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Unmasking The Online Wellness World: Reimagining #Girlboss culture, self-improvement, and embracing imperfection with journalist Amal Abdi

Sex and the City’s Carrie Bradshaw. The Devil Wears Prada’s Andy Sachs. How to Lose a Guy in 10 Days’ Andie Anderson. If you’ve ever watched an early 2000s rom-com, you’d think that being a journalist is the most glamorous job a girl can have. And with all that glamour and glitz, surely there’d be a self-care and wellness regimen to match. 

The truth is being a journalist is not as romantic as the movies make it out to be. Often, it's writing articles on very tight deadlines, chasing late payments, or pursuing investigative dead ends. But that doesn’t mean it can’t be fun. I’ve been to fancy film premieres, interviewed actors and designers, and reported on important stories. 

After spending half of 2020 watching TikToks of girls in pretty floral dresses, I decided to start writing and thinking seriously about the trends in culture. What turned people into e-girls, enchanted them to cottage-core or seduced them into dark academia? I became so interested in these topics that I decided to go back to university to do a Masters in English Literature, where I researched online culture.

You might be asking, did you just write a dissertation about memes? Yes and no. I researched how the internet changes our ideas of ourselves and how it influences economies specifically geared to women. It may seem obvious, but I’m curious to understand what is actually the allure of influences. What is so interesting about a stranger's journey with fashion, or beauty or everyone’s current favouite hot topic, wellness. 

But what is wellness anyway? There’s an entire industry named after this amorphous, nebulous thing that no one can really point to. At this point, it feels like the #girlboss version of venture capital or hedge funds; we’ve all heard the name but who can actually provide an accurate definition. Perhaps this is why wellness is such a contested issue. It somehow means everything and nothing. Yet that is not to say it has no effects. 

Wellness inherently comes with a pressure to be better. Incidentally, that betterment is often in regard to the body, particularly the female one. The fact that wellness is so convoluted, ranging from skincare to gut health, only underlines that there is an unachievable standard that we are still striving and inevitably failing at. In the wellness space, there is a crucial link between creating your ideal self and creating your ideal body. To be the best version of yourself, you are asked to discipline your body, which acts a visible and legitimate sign of being ‘in control’. And after all what could be more #girlboss than a woman in control.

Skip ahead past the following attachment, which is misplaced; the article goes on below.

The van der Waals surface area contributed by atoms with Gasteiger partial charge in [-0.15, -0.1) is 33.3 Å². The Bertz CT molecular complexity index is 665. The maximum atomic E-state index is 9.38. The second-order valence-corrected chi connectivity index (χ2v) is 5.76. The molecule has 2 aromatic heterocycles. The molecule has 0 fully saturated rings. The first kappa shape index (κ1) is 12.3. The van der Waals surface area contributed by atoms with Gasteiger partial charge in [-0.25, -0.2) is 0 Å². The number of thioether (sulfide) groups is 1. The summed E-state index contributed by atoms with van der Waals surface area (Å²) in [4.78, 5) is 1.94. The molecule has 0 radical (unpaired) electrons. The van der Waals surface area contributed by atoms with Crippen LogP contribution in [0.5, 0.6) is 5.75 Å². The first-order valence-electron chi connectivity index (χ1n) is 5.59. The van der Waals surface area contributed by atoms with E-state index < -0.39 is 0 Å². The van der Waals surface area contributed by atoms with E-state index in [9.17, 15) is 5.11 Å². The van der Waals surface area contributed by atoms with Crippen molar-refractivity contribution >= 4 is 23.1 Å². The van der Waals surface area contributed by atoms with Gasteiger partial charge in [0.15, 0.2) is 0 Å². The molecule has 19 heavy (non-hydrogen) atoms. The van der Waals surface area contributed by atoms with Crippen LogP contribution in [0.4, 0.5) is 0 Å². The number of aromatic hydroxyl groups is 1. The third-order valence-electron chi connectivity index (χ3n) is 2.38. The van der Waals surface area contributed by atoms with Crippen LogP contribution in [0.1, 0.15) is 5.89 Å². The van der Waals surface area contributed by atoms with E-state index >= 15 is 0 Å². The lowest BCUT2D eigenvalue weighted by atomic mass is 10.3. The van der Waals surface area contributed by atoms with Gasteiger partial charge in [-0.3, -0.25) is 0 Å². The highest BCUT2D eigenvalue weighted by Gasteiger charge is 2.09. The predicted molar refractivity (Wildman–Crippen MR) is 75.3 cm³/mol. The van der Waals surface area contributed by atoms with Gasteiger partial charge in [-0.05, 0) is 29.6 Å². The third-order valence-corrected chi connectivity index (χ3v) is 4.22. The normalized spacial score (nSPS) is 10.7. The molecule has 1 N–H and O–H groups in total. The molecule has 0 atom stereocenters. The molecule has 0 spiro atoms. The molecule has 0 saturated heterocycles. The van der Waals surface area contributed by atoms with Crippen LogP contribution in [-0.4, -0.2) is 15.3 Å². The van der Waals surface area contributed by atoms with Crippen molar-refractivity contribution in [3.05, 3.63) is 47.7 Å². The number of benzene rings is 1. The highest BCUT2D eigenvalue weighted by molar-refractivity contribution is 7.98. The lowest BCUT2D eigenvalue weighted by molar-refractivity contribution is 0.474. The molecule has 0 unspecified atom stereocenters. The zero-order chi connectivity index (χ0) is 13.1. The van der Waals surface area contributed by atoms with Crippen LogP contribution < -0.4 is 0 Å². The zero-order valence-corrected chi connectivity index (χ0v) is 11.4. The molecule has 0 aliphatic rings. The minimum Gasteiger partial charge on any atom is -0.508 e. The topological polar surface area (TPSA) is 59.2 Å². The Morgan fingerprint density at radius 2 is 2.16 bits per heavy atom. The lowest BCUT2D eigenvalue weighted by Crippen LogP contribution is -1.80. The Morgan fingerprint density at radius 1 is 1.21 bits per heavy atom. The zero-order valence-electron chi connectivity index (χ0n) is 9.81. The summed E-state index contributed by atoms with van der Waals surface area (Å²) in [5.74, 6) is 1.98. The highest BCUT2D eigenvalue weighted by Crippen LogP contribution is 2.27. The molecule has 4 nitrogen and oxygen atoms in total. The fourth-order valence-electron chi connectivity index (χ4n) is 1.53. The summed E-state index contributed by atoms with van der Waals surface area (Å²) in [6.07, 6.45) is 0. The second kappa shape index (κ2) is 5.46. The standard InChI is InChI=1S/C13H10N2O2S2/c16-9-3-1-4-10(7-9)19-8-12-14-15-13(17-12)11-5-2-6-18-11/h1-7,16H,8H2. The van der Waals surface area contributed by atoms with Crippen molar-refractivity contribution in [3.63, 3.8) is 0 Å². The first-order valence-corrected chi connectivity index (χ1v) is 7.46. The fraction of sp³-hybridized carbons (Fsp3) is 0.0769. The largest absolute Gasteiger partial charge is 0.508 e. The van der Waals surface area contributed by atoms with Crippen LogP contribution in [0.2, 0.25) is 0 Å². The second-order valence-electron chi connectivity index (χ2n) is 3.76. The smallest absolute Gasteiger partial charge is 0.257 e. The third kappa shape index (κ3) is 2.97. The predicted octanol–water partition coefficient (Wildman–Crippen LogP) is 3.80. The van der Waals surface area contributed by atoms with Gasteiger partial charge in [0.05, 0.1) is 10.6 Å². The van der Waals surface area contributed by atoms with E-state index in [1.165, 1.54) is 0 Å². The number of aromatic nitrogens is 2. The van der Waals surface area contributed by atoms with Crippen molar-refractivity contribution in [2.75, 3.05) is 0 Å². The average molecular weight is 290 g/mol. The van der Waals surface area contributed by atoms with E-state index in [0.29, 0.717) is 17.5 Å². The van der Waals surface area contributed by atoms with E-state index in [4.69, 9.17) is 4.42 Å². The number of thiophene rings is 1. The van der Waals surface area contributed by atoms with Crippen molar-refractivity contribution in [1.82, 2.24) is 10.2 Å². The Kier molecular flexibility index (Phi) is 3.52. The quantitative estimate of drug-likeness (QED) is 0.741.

Of course, this does not mean we should stop trying to improve, it is just a matter of what improvement means to each person. No one can go through life alone, it only makes sense to have mentors and guides around you. Sometimes that mentor is in your immediate community, sometimes that’s your comfort influencer and sometimes that is  Gwenyth Paltrow and whatever she’s got going on at Goop.

In her essay ‘Always Be Optimising’, writer Jia Tolentino laments the wellness industry for situating women's self-improvement as “a ridiculous and often amoral project” (65). As feminists, we often prematurely celebrate the fact that women are no longer explicitly pressured into “having it all” when in reality, it’s merely that we’ve shifted our understanding of “having it all”. As always, the goal post has shifted so that women must now participate in the ‘optimizing industry’ in which every aspect of our lives must be optimised and perfected. 

Ultimately, the way we make wellness a better space is by moving away from constantly needing to be perfect. Truly caring, whether it be for the self or for others, is welcoming people at all parts of their journey. 

As a journalist, I spend so much time researching possible stories and checking facts before I write them, I don’t want to spend additional time trying to understand how retnoid works. Perhaps, if I were Carrie Bradshaw, I’d round up the girls to a chic New York club and ask one of them to explain it, but alas I am not. I rely on communities like MIRROR WATER to demystify the overly complicated and bring charm back into wellness. I trust that in this case, the online world has my back and in turn, they’ll have mine. 

Amal Abdi is a journalist and playwright based in London. She is interested in the influence of technology and the digital space on politics, activism, and culture. Her new play Desperate Times is debuting in October. You can find her on Twitter at @amoollie_